Best auction of the year - get your bids in now!

Here we go, the keenly awaited Bloggers for Charity auction will begin in just a few short hours. Six Foundry explorer figures are up for sale to the highest bidder; ideal for use with your new set of "In Her Majesty's Name'. Here they are:

Rules and other details are to be found here, so dedigitate! It's likely to be a very popular auction.

Guess who didn't make it to Derby?

You'll see from the time I'm posting this that It's a little on the early side for a Sunday morning. I've had a night of hell with my knee (just the one) which I seem to have aggravated doing good works for the benefit of, well, mainly me, but good works nonetheless. Our garage is marginally clearer and the local allotment association has increased its store of fuel for the bonfire party. However, as a sort of instant karma, I can't walk properly, nor can I drive; the upshot being that I won't be travelling to Derby today (or whenever, depending on when you read this). I'm browned off at not being able to meet up with James as planned and not cheering on Tamsin in the competitions. Nevertheless, I hope that those of you who did make it had a great show and acquired plenty of goodies.

Now, one advantage, or maybe disadvantage of being up all night is that you have time to think. I spent some time reading and other things to take my mind off the offending joint and did some more work on the Napoleonic rules jiggery-pokery which raised lots of questions and ideas and things which really ought to be play tested. I have my pet niggles about how best to represent skirmishing and the handling of cavalry, but last night it was mostly about unit size, morale and combat effectiveness.

Some twenty miles off the northwest coast of France, between the North Atlantic and the North Sea lies a little island (actually a group of islands) known as Britain, or The United Kingdom of Great Britain and Northern Ireland if you want to be formal. Please note that Jonny Foreigner, the Americans in particular, has a habit of calling the whole of the UK England and referring to the whole population as 'The English' despite the fact that they do appear to recognise that there are also Scots, Irish and Welsh there in not insignificant numbers. Nobody seems to mention the Manx though.

It's only a small place, about half the size of Madagascar, and much smaller than the two European neighbours, France and Germany, it tends to favour when looking for a conveniently local dust up. Britain has a fairly modest population (in size, not attitude) and it's habitually punched well above its weight. This pugnacious attitude produced a huge empire (which the Scots, Irish and Welsh all claim to have been more important than the English in developing) and an ability to annoy just about everyone (although in this case the Scots, Irish and Welsh – and probably the Manx – are quite happy for foreigners to forget about them).

So what's brought on this little epistle? Well, broadly speaking, national characteristics. They're always a thorny problem in rules, Napoleonics in particular, and everyone has their own view as to how best to represent them or even why to bother at all. I'm not overzealous about a simulation as opposed to a wargame, but I do want some flavour in my games. In my view, a set of rules for, say, the Seven Years' War should be tangibly different to Napoleonic rules. That's aside from the debates about other issues: game scale – tactical or grand tactical, for example.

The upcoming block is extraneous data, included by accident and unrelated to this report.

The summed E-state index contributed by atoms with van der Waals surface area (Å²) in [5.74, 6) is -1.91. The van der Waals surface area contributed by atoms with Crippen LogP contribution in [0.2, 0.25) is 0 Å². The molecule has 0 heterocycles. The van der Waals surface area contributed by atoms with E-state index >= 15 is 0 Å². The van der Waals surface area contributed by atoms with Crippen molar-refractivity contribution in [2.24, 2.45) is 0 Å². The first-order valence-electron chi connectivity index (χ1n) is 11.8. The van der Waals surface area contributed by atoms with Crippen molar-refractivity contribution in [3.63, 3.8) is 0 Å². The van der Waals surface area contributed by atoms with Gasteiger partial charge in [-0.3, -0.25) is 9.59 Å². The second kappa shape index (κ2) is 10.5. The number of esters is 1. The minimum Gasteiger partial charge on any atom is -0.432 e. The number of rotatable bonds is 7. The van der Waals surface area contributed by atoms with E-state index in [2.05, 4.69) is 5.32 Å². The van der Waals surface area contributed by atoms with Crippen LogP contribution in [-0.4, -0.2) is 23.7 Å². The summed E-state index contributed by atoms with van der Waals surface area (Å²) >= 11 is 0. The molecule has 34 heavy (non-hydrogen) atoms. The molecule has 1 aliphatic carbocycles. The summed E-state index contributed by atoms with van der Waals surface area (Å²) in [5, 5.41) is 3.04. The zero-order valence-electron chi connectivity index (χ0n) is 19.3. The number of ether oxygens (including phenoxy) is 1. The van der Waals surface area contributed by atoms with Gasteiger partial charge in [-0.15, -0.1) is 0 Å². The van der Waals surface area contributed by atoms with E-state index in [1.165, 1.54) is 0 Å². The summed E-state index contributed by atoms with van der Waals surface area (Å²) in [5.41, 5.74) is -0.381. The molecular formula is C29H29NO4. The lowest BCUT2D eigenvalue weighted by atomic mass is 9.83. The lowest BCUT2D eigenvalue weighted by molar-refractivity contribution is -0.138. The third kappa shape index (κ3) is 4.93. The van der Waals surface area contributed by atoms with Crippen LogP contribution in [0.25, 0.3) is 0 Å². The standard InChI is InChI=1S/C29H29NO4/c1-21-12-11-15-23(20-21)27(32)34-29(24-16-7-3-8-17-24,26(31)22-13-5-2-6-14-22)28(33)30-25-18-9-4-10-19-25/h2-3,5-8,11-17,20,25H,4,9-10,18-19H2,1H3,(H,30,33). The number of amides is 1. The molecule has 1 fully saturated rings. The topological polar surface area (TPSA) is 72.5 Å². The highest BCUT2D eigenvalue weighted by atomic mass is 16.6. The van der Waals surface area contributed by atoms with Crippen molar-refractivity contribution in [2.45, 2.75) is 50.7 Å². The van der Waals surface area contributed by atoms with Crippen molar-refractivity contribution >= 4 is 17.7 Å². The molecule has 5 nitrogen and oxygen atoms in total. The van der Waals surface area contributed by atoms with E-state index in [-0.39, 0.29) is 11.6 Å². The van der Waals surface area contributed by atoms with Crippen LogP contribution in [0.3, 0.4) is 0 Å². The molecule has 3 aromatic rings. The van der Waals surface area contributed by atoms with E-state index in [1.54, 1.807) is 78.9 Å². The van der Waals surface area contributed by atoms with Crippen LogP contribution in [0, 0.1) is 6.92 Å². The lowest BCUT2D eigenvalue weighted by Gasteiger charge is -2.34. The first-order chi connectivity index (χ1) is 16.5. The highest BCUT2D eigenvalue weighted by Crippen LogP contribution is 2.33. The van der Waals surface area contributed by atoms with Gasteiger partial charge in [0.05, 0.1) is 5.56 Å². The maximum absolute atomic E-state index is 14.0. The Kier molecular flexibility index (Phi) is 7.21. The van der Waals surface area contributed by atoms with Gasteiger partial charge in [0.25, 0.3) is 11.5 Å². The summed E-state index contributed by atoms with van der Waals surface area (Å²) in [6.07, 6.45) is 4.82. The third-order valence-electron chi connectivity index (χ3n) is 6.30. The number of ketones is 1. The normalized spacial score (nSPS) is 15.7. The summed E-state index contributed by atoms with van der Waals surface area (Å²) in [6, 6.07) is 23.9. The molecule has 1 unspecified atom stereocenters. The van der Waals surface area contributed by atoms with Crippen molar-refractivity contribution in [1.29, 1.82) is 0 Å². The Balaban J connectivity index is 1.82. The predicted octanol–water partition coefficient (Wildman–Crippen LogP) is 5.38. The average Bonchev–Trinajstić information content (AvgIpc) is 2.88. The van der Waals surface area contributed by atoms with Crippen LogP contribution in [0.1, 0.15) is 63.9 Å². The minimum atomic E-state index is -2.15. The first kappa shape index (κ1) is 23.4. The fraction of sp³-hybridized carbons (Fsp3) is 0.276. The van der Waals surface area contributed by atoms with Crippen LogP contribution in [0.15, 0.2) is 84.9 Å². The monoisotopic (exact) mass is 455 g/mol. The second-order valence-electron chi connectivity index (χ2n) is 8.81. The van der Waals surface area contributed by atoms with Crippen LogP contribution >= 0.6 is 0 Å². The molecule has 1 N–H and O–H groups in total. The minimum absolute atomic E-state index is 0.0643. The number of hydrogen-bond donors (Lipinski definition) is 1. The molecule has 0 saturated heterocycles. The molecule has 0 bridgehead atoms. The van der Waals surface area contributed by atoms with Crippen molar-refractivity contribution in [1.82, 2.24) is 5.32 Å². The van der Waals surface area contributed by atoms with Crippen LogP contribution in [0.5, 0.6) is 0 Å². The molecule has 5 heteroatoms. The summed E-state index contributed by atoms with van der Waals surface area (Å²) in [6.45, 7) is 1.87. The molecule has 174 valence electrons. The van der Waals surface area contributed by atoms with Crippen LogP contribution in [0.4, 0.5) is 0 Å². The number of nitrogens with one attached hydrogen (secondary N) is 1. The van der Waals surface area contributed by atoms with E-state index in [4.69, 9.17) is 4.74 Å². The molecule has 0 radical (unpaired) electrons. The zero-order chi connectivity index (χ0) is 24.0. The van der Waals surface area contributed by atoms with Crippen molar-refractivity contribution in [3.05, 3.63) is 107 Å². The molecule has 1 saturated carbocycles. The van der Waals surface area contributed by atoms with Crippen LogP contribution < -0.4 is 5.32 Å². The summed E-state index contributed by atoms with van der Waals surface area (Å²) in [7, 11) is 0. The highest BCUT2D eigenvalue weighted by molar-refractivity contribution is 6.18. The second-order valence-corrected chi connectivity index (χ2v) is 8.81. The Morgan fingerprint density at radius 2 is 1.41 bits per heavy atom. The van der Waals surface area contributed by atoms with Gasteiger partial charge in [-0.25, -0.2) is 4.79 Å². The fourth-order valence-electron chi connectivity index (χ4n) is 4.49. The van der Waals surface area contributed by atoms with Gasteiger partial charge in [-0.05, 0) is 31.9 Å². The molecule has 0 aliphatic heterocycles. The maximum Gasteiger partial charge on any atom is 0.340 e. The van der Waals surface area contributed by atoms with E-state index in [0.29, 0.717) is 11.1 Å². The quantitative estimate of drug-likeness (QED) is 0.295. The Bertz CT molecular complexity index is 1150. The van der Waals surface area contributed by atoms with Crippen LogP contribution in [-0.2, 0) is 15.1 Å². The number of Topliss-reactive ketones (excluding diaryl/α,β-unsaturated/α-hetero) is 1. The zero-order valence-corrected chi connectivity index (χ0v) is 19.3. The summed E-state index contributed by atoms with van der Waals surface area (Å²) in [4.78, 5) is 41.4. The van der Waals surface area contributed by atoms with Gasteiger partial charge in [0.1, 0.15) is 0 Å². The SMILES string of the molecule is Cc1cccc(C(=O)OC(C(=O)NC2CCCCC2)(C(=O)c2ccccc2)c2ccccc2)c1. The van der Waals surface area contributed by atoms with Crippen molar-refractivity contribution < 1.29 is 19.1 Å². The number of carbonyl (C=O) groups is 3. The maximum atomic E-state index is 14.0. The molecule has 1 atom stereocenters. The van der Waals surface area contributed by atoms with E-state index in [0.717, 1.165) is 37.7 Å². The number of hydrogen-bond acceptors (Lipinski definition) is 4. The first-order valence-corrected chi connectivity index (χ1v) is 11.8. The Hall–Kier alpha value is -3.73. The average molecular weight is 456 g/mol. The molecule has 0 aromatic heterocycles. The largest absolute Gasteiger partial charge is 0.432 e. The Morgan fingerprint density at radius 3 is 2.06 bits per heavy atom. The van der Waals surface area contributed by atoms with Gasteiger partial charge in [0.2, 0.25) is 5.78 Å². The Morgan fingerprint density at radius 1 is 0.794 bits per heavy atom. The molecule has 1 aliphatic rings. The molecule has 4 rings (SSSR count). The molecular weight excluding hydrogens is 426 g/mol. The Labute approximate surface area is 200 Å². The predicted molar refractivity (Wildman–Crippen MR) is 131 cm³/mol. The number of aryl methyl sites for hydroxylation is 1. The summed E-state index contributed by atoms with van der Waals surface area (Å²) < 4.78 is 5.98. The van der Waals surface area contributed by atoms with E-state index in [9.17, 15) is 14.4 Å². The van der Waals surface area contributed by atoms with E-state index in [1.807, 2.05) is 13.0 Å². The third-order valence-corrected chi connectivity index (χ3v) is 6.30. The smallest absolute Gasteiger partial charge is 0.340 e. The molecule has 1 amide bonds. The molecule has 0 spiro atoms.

There seems to be a slightly disjointed approach in that some advocates of national characteristics adopt a sort of broad brush approach whereby all Russians are this and all British are that, which I don't think really fits the bill at all, even for competition games. On the other hand, scenario based games and those representing actual engagements have circumstantial factors included which may, or may not reflect national characteristics. Now, this next bit is probably going to mystify non Napoleonic gamers to some extent, but hey-ho!

An example I was discussing with a friend some months ago was the fighting on the Pratzen Heights at the Battle of Austerlitz. I can't find a decent enough map or diagram to illustrate the situation so I'll have to rely on simply describing the circumstances. On the one hand, the French units involved were fresh from the camps at Boulogne where they'd trained and waited for the invasion of England (scuppered by Trafalgar). They were spoiling for a fight and full of themselves: certainly a force to be reckoned with. Facing them were two Allied divisions, one Russian first line regulars including several grenadier battalions, the other Austrian, almost wholly from the most junior battalions of regiments: hastily raised conscript units who might charitably be described as second line troops at best. So, stalwart Russian regulars and shaky Austrian conscripts. On the face of it a no brainer, except that, after some initial success, the Russian battalions broke, whereas the Austrians fought well and with great determination. However, bring this into a proper scenario and we find that the Russians were understrength, worn out battalions who had just fought rearguard actions during Kutuzov's retreat along the Danube valley. Conversely, although conscripts, the Austrian battalions were all up to strength and not only under the gaze of Kutuzov himself, but aided by General Weyrother and a bevy of adjutants and staff officers. Consequently, they were on their mettle and gave way only after considerable French pressure.